13 Spooky Fonts for Scare-Raising Halloween Pics

13 Spooky Fonts for Scare-Raising Halloween Pics

Stop us if you’ve heard this ghost story before:

Ooooonce upon a time, there was an intrepid photo-embetterer who loved Halloween. They opened their favorite photo editing tool only to find … NO SPOOKY FONTS! MOOHAHAHAHA!!!

Whew! That one gets us every time. Fortunately, it’s only fiction: here in the real world, PicMonkey’s got more than enough spooky fonts to keep you creeping and crawling all month long. Here’s a guide to our scariest, sweetest, trick-or-treatiest horror fonts.

Monster fonts

Exquisite Corpse: Peep this creepy font on PicMonkey's online editor.

Dracula: One of over a dozen horror fonts available on PicMonkey.

October Crow: A creepy font that says, "Play Freebird--or else."

Mood: “Listen to them, the children of the night. What music they make!”

The Deets: What’s Halloween without a good monster? These creature feature fonts have you covered—though it may be best not to ask what in. Add them to invitations, Halloween graphics, posters, you name it; unlike movie monsters, our fonts play well with others.

Design Tip: How much ooze is your jam? If you’re in more of a “low-key droplets” frame of mind, Dracula’s your man. If you’re like, “Naw, please gimme as much dripping slime as supernaturally possible,” then roll on up to Exquisite Corpse! If neither rings your bell, explore our full range of spooky fonts: there’s more gore where these guys came from.

Gothic text

De Walpergen Pica: For those days you wanna tell the world your neighbor is a warlock.

Blackletter: This gothic font is formal, but here to party like it's 1399.

Mood: Composing a treatise on why you believe your neighbor is a warlock.

The Deets: Not just for beginning evil and advanced evil, these fonts are medieval. Hahaha! Haha! Heh …


At any rate, De Walpergen Pica and Blackletter are heavy hitters from way back when, guaranteed to add some gothic gravitas to your Halloween projects.

Design Tip: Try using the seriousness of these weighty fonts to create hilarious contrasts. For instance, “Get in, loser, we’re trick-or-treating,” may ring a little “Mean Girls,” but it instantly gains a sublime silliness when you type it in Blackletter. Fonts! They’re magic.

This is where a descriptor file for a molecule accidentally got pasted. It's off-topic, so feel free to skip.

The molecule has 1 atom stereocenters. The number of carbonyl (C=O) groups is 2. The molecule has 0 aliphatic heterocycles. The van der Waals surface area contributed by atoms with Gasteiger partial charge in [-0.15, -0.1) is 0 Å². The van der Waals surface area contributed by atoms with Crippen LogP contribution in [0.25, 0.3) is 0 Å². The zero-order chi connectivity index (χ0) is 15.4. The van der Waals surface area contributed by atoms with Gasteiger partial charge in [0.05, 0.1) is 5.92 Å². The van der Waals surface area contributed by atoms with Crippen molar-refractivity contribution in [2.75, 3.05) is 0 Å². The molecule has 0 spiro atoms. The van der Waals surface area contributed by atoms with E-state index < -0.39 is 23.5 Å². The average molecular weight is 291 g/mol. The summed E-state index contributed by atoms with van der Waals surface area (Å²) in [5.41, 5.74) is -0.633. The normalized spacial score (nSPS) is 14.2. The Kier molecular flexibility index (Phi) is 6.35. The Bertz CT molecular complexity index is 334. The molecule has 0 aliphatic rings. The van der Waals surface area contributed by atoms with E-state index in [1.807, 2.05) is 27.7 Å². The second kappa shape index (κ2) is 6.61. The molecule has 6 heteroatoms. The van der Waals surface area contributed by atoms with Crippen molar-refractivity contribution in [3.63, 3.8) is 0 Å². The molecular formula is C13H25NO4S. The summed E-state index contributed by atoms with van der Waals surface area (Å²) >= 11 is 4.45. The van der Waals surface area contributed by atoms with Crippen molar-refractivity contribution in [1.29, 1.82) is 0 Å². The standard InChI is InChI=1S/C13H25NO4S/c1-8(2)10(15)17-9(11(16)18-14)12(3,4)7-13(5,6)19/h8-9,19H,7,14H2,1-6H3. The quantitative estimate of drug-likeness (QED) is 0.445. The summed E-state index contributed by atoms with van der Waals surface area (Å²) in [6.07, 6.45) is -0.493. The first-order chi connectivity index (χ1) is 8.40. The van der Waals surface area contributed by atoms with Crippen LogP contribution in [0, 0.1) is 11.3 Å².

Slasher flick fonts

Times New Yorker: Get this spooky font and make your nightmares come true.

Face Your Fears: A font that's always lurking ... waiting ... watching.

Nightbird: "Dude, this is metal."

Mood: In our opinion, Nightbird and Face Your Fears give kind of a “lipstick scrawled on the bathroom mirror” vibe. Times New Yorker is better for addressing cryptic riddles to plucky detectives.

The Deets: These horror fonts remind us of a drive-in double feature! Their grunge-y style makes them natural headliners, perfect for announcing a fun Halloween event like a movie-watching party or a school fundraiser.

Design Tip: If we had to rank these fonts from one to 10, one being “yawn” and 10 being “never sleep again,” we’d give Times New Yorker a solid four. It’s a little spooky, a little spattery, but mostly pretty subtle. Nightbird and Face Your Fears, on the other hand, are both easy eights. Spend some time thinking about which tone better suits your Halloween projects—freaky-but-friendly, or all-out frightfest?

Scripty text

Jellyka Delicious Cake: A fanciful script for scrumptious occasions.

Emily's Candy: This Halloween font is no trick, all treat.

Janda Stylish Script: Be kind, wear tulle, and spead glitter wherever you go.

Mood: “More Pixy Stix!”

The Deets: These fonts are as sugary-sweet as a bucket of Halloween candy. Less about jump scares, more about the fun of becoming something or someone else, they’re ideal for folks who don’t want to be scary on Halloween. Use them to adorn Halloween night photos of costumed royalty, ballerinas, or merpeople; put them at the center of bewitching party invitations; or just run around outside in some fairy wings and sparkly face paint. ‘Tis the season.

Design Tip: These dainty scripts are pretty-pretty, but if you have important information to include in your design, make sure to pair them with an unadorned and readable font—one in the sans serif family, for instance.

Another Design Tip: How to tell if a font is sans serif? Check for the flourish! Serif refers to the small line attached to the end of a letter stroke. No flourish? Then it’s sans (French for without) serif.

Sci-fi fonts

Eater: A skin-crawling font with tons of spunk (and deadly spikes).

Green Fuz: Gloppy and gloopy, this spooky font will make all your projects a little bit weirder.

Mood: Doing mad science. Handling dangerous chemicals without proper protective clothing. Attempting instant matter transport and forgetting to clear out the destination pod.

The Deets: These fonts evoke crawly caterpillars, alien tentacles, and shuddery bowls full of spaghetti brains. (Are those a real thing?) More weird and wacky than they are horrifying, they’re well-suited to Halloween graphics for all ages.

Design Tip: Seriously, clear the room before you try instant matter transport. This isn’t a design tip, but it’s a very good tip for life in general.

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Elisa Chavez
Elisa Chavez is a content writer here at PicMonkey, where she hopes to change the world one dinosaur selfie at a time. She is also a nationally ranked slam poet, champion shopper, and doting dog mama.